We have all heard the stories of couples who met on dating sites, who supposedly fell in love at first email. There was a time when this was a novel idea and sometimes even made the nightly news. But now this is an every day occurrence and most singles (and even some couples) are registered and active members. All seeking love or just connection in the far corners of the globe.
People meet in the strangest of fashions, in the strangest of places. It is human nature that any gathering of people will result in an attraction of some; be it a club, a pub, a concert, or a holiday abroad. It doesn’t matter where or how, throw enough people together and nature does the rest.
With this in mind, is it so odd that, taking the online example further, people can fall in love with an avatar? A chosen visual representation of the self?
World of Warcraft is an online multiplayer game with millions of players, and one where players choose an avatar, choose their facial features, and dress in virtual clothes. They embark on adventures within this online world and meet hundreds of people a day. It can only be expected that some of them will eventually hit it off, as not only are they conversing and co-operating to complete goals, but would have similar interests and world views as evidence by simply playing the game to begin with.
Imagine if you will — alone deep inside an abandoned mine, dark and unfriendly, wrought with hostile creatures, you are seeking that long lost scroll that will provide the missing piece of the puzzle, that last clue to where the legendary bejewelled crown of a once proud king may rest. You become lost, you are injured from too many close battles. All looks grim until, what’s that? A shining light ahead. It drifts toward you, swaying form side to side as if being carried. Is it friend or foe? Salvation or damnation? Hark! It is human, and it is by coincidence that battle hardened warrior you casually waved to on the way in, who was checking his spoils from his own adventure in the mine and looked to be heading to town. Perhaps he did and returned. You can easily lose track of time in the deep places of the earth.
He approaches, offers food and healing, and a friendly voice in the dark. And as you sit together bathed in the glow of a cozy fire, you find that you both enjoy looking for long lost treasures and, gee, wasn’t that last episode of Game of Thrones really something…
So you may have heard of a World of Warcraft player quitting their job, booking flights to some far flung country, and betrothing another player without having physically met before. It is not an overly rare occurrence these days, but it still does sound a little odd, doesn’t it?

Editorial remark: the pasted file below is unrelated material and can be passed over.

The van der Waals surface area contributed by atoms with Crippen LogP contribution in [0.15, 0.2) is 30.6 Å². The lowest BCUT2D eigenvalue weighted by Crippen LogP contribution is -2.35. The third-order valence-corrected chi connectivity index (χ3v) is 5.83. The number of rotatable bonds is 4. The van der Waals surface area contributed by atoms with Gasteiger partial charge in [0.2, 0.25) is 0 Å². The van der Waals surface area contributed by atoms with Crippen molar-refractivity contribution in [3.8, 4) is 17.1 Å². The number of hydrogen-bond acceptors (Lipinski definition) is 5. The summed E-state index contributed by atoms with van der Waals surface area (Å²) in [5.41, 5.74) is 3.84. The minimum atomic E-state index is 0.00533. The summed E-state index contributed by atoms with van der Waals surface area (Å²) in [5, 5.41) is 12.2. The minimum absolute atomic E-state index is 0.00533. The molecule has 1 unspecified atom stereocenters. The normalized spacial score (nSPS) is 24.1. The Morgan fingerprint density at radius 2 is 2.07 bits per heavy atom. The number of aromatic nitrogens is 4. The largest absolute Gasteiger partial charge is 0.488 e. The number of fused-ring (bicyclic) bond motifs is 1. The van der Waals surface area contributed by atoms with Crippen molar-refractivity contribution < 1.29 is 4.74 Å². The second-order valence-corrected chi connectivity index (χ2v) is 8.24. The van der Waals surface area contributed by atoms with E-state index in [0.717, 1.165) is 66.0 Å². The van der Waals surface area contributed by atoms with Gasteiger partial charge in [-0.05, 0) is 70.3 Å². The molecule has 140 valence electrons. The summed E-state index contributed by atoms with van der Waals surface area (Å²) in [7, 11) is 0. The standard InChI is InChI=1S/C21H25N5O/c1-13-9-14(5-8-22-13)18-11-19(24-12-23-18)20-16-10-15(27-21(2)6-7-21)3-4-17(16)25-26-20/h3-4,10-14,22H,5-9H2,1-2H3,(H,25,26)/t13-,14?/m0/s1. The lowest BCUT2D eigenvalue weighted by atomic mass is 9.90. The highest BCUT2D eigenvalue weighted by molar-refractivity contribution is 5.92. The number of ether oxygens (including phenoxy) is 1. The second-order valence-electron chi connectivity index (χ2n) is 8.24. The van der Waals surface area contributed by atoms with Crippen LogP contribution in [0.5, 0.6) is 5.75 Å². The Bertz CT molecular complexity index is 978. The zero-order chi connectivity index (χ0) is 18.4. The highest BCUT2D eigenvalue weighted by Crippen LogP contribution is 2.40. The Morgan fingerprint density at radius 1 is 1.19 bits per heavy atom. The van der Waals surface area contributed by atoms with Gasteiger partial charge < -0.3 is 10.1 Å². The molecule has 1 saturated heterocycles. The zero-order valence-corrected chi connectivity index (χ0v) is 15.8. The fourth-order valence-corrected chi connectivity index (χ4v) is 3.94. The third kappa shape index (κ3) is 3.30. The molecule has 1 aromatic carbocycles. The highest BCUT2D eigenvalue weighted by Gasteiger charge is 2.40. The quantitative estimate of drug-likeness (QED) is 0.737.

Perhaps not so odd when you consider that social media; Facebook, Twitter and so on, would be quite similar in many respects. A persons Facebook profile for example is, I would argue, not necessarily a real representation of who that person is. It is an exaggerated and entirely self designed view of who he or she is and who they wish to be. Their current profile picture is self chosen and filtered accordingly , as is the rest of the photos they choose to be associated with. Their status updates project only what they wish to be heard. It is very much an avatar just like those in World of Warcraft, yet perhaps even more deceiving as social media perpetuates the view that it is a realistic representation.
Movie stars and musicians make a living from being an avatar. Millions of people claim to love George Clooney, or a member from The Beatles. But do these millions of adoring fans know what George talks about while he does the dishes at night? It wouldn’t be filtered through a director, a stylist and seven takes before gaining approval for post. Would it be any different to what your friend John on Facebook blabs on about while hanging out the washing?
When it comes to movie stars and musicians, all you know is what they sold you. And on Facebook, all you know is what John will let on.
Looks can be deceiving. Don’t judge a book by its cover. Wisdom passed down over the ages, yet many forget this sage advice when it comes to social media and the tantalising fantasy world it offers.
That cute girl totally liked my status update. Do I talk like that off the cuff in real life? Would she have found it so cool if I just blurted out the first response that came to mind as I would have in real life? If someone says something to me, would they wait 30 seconds while I come up with a witty response?
There’s no arguing Facebook is popular and people meet and develop relationships therein, just as they do online games and dating sites. People enjoy communicating and sharing ideas, and social networking with todays online world makes this much easier than it has ever been before.
Is it a little weird that people are getting together without having met before? Sure, I think it is in many ways. But they are coming together, and they do eventually meet in person. And isn’t that the point anyway?
It is interesting to ponder where virtual personas and resulting relationships will lead. Star Trek paints a worrying technological future where the holodeck, a place where one can live and physically interact with holographic representations of people, is abused by its owners and they never want to leave. If you could create and interact with your own world, why would you want to live in the real one? You have built the ultimate existence for yourself and everyone else within in it loves you and the world literally revolves around you.
Facebook, World of Warcraft, they are much like the holodeck. You create a persona and you control the content within its walls. And once someone figures out how to virtually simulate physical contact humanity may be lost because, when it comes down to it, everyone just wants to be loved.